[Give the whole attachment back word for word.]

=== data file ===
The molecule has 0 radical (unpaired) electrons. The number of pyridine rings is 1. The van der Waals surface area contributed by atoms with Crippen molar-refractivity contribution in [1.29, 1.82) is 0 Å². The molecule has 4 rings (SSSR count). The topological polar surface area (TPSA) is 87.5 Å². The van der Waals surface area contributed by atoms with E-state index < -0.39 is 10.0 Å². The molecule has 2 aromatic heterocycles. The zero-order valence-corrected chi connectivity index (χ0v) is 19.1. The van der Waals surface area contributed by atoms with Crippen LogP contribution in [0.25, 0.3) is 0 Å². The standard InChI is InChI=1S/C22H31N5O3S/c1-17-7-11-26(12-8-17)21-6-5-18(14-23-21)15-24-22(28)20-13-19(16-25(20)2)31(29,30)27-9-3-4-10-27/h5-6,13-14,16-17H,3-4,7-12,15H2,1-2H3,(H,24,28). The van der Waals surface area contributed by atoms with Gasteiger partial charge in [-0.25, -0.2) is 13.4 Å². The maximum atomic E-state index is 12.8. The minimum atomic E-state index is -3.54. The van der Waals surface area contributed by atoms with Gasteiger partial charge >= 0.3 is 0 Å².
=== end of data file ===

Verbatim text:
The molecule has 0 radical (unpaired) electrons. The number of pyridine rings is 1. The van der Waals surface area contributed by atoms with Crippen molar-refractivity contribution in [1.29, 1.82) is 0 Å². The molecule has 4 rings (SSSR count). The topological polar surface area (TPSA) is 87.5 Å². The van der Waals surface area contributed by atoms with E-state index < -0.39 is 10.0 Å². The molecule has 2 aromatic heterocycles. The zero-order valence-corrected chi connectivity index (χ0v) is 19.1. The van der Waals surface area contributed by atoms with Crippen LogP contribution in [0.25, 0.3) is 0 Å². The standard InChI is InChI=1S/C22H31N5O3S/c1-17-7-11-26(12-8-17)21-6-5-18(14-23-21)15-24-22(28)20-13-19(16-25(20)2)31(29,30)27-9-3-4-10-27/h5-6,13-14,16-17H,3-4,7-12,15H2,1-2H3,(H,24,28). The van der Waals surface area contributed by atoms with Gasteiger partial charge in [-0.25, -0.2) is 13.4 Å². The maximum atomic E-state index is 12.8. The minimum atomic E-state index is -3.54. The van der Waals surface area contributed by atoms with Gasteiger partial charge >= 0.3 is 0 Å².